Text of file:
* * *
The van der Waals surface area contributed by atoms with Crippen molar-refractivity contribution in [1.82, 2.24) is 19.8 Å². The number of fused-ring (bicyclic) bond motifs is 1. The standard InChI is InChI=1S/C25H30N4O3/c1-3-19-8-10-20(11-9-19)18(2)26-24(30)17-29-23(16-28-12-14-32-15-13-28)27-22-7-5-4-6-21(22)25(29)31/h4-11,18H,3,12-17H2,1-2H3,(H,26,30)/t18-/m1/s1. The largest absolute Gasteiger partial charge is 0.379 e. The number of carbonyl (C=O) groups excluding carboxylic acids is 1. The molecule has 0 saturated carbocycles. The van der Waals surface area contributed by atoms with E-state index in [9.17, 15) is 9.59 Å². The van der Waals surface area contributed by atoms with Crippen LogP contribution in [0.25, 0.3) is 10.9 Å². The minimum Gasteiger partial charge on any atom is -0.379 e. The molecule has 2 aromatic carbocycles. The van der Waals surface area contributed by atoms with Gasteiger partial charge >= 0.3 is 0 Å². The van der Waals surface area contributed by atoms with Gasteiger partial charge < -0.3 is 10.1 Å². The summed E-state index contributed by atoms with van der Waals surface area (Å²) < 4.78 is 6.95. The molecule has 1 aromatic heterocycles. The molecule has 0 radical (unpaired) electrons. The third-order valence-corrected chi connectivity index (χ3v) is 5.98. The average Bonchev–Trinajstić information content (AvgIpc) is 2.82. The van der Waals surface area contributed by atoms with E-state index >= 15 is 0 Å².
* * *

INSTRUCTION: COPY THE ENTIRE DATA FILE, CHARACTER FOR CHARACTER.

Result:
The van der Waals surface area contributed by atoms with Crippen molar-refractivity contribution in [1.82, 2.24) is 19.8 Å². The number of fused-ring (bicyclic) bond motifs is 1. The standard InChI is InChI=1S/C25H30N4O3/c1-3-19-8-10-20(11-9-19)18(2)26-24(30)17-29-23(16-28-12-14-32-15-13-28)27-22-7-5-4-6-21(22)25(29)31/h4-11,18H,3,12-17H2,1-2H3,(H,26,30)/t18-/m1/s1. The largest absolute Gasteiger partial charge is 0.379 e. The number of carbonyl (C=O) groups excluding carboxylic acids is 1. The molecule has 0 saturated carbocycles. The van der Waals surface area contributed by atoms with E-state index in [9.17, 15) is 9.59 Å². The van der Waals surface area contributed by atoms with Crippen LogP contribution in [0.25, 0.3) is 10.9 Å². The minimum Gasteiger partial charge on any atom is -0.379 e. The molecule has 2 aromatic carbocycles. The van der Waals surface area contributed by atoms with Gasteiger partial charge >= 0.3 is 0 Å². The van der Waals surface area contributed by atoms with Gasteiger partial charge < -0.3 is 10.1 Å². The summed E-state index contributed by atoms with van der Waals surface area (Å²) < 4.78 is 6.95. The molecule has 1 aromatic heterocycles. The molecule has 0 radical (unpaired) electrons. The third-order valence-corrected chi connectivity index (χ3v) is 5.98. The average Bonchev–Trinajstić information content (AvgIpc) is 2.82. The van der Waals surface area contributed by atoms with E-state index >= 15 is 0 Å².